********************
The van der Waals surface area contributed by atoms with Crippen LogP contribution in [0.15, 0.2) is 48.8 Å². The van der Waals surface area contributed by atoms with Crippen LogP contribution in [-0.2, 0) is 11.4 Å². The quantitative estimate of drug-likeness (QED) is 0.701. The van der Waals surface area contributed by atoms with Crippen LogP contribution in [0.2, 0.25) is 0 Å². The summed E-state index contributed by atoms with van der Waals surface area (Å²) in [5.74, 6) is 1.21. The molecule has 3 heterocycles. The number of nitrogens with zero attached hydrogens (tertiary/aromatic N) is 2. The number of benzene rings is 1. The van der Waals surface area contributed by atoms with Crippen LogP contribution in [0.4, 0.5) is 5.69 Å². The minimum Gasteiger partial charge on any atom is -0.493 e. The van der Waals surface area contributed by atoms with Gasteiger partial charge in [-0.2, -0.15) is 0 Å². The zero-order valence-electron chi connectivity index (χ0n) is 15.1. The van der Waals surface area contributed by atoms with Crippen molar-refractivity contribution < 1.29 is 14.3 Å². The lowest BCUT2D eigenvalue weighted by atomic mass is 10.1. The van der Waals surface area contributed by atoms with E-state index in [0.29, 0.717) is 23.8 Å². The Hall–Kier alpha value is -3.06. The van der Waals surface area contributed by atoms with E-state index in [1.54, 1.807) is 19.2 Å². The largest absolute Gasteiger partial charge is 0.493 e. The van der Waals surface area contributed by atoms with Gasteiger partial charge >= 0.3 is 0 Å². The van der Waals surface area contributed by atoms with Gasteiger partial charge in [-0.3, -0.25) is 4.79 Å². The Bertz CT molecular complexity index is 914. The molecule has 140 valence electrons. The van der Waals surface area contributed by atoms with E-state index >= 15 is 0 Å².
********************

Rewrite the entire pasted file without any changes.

The van der Waals surface area contributed by atoms with Crippen LogP contribution in [0.15, 0.2) is 48.8 Å². The van der Waals surface area contributed by atoms with Crippen LogP contribution in [-0.2, 0) is 11.4 Å². The quantitative estimate of drug-likeness (QED) is 0.701. The van der Waals surface area contributed by atoms with Crippen LogP contribution in [0.2, 0.25) is 0 Å². The summed E-state index contributed by atoms with van der Waals surface area (Å²) in [5.74, 6) is 1.21. The molecule has 3 heterocycles. The number of nitrogens with zero attached hydrogens (tertiary/aromatic N) is 2. The number of benzene rings is 1. The van der Waals surface area contributed by atoms with Crippen LogP contribution in [0.4, 0.5) is 5.69 Å². The minimum Gasteiger partial charge on any atom is -0.493 e. The van der Waals surface area contributed by atoms with Gasteiger partial charge in [-0.2, -0.15) is 0 Å². The zero-order valence-electron chi connectivity index (χ0n) is 15.1. The van der Waals surface area contributed by atoms with Crippen molar-refractivity contribution < 1.29 is 14.3 Å². The lowest BCUT2D eigenvalue weighted by atomic mass is 10.1. The van der Waals surface area contributed by atoms with E-state index in [0.29, 0.717) is 23.8 Å². The Hall–Kier alpha value is -3.06. The van der Waals surface area contributed by atoms with E-state index in [1.54, 1.807) is 19.2 Å². The largest absolute Gasteiger partial charge is 0.493 e. The van der Waals surface area contributed by atoms with Gasteiger partial charge >= 0.3 is 0 Å². The van der Waals surface area contributed by atoms with Gasteiger partial charge in [-0.3, -0.25) is 4.79 Å². The Bertz CT molecular complexity index is 914. The molecule has 140 valence electrons. The van der Waals surface area contributed by atoms with E-state index >= 15 is 0 Å².